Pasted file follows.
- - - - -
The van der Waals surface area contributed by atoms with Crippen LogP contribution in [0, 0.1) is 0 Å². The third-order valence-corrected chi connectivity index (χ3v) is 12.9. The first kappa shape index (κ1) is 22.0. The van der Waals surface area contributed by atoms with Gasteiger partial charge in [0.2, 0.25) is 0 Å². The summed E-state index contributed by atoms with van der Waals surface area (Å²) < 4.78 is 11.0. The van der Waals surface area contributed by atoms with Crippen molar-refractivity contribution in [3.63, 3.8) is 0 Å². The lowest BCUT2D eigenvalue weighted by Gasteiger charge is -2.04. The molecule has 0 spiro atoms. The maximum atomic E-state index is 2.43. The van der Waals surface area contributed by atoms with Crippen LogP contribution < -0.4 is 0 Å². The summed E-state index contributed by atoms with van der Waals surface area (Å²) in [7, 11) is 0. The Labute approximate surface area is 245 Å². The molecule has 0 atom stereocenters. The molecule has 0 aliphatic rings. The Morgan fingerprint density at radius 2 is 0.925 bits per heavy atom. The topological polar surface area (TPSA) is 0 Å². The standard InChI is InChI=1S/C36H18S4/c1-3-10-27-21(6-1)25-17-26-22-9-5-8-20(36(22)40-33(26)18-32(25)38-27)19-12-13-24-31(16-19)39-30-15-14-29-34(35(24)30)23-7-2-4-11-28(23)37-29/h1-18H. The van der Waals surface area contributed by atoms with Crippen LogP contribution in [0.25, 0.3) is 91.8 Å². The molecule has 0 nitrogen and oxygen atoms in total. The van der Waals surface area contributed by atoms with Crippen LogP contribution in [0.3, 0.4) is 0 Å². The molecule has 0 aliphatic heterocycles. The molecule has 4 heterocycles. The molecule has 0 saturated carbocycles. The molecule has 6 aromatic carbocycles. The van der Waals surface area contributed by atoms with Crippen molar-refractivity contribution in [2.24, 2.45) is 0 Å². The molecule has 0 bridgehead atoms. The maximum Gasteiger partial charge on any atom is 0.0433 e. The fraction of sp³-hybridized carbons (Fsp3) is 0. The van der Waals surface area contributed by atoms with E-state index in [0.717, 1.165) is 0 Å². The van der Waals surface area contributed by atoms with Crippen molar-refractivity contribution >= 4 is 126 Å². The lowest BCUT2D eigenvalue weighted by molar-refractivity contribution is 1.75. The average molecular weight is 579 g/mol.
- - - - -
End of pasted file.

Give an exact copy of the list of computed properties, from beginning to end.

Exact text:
The van der Waals surface area contributed by atoms with Crippen LogP contribution in [0, 0.1) is 0 Å². The third-order valence-corrected chi connectivity index (χ3v) is 12.9. The first kappa shape index (κ1) is 22.0. The van der Waals surface area contributed by atoms with Gasteiger partial charge in [0.2, 0.25) is 0 Å². The summed E-state index contributed by atoms with van der Waals surface area (Å²) < 4.78 is 11.0. The van der Waals surface area contributed by atoms with Crippen molar-refractivity contribution in [3.63, 3.8) is 0 Å². The lowest BCUT2D eigenvalue weighted by Gasteiger charge is -2.04. The molecule has 0 spiro atoms. The maximum atomic E-state index is 2.43. The van der Waals surface area contributed by atoms with Crippen LogP contribution < -0.4 is 0 Å². The summed E-state index contributed by atoms with van der Waals surface area (Å²) in [7, 11) is 0. The Labute approximate surface area is 245 Å². The molecule has 0 atom stereocenters. The molecule has 0 aliphatic rings. The Morgan fingerprint density at radius 2 is 0.925 bits per heavy atom. The topological polar surface area (TPSA) is 0 Å². The standard InChI is InChI=1S/C36H18S4/c1-3-10-27-21(6-1)25-17-26-22-9-5-8-20(36(22)40-33(26)18-32(25)38-27)19-12-13-24-31(16-19)39-30-15-14-29-34(35(24)30)23-7-2-4-11-28(23)37-29/h1-18H. The van der Waals surface area contributed by atoms with Crippen LogP contribution in [0.25, 0.3) is 91.8 Å². The molecule has 0 nitrogen and oxygen atoms in total. The van der Waals surface area contributed by atoms with Crippen LogP contribution in [0.3, 0.4) is 0 Å². The molecule has 0 aliphatic heterocycles. The molecule has 4 heterocycles. The molecule has 0 saturated carbocycles. The molecule has 6 aromatic carbocycles. The van der Waals surface area contributed by atoms with Crippen molar-refractivity contribution in [2.24, 2.45) is 0 Å². The molecule has 0 bridgehead atoms. The maximum Gasteiger partial charge on any atom is 0.0433 e. The fraction of sp³-hybridized carbons (Fsp3) is 0. The van der Waals surface area contributed by atoms with E-state index in [0.717, 1.165) is 0 Å². The van der Waals surface area contributed by atoms with Crippen molar-refractivity contribution >= 4 is 126 Å². The lowest BCUT2D eigenvalue weighted by molar-refractivity contribution is 1.75. The average molecular weight is 579 g/mol.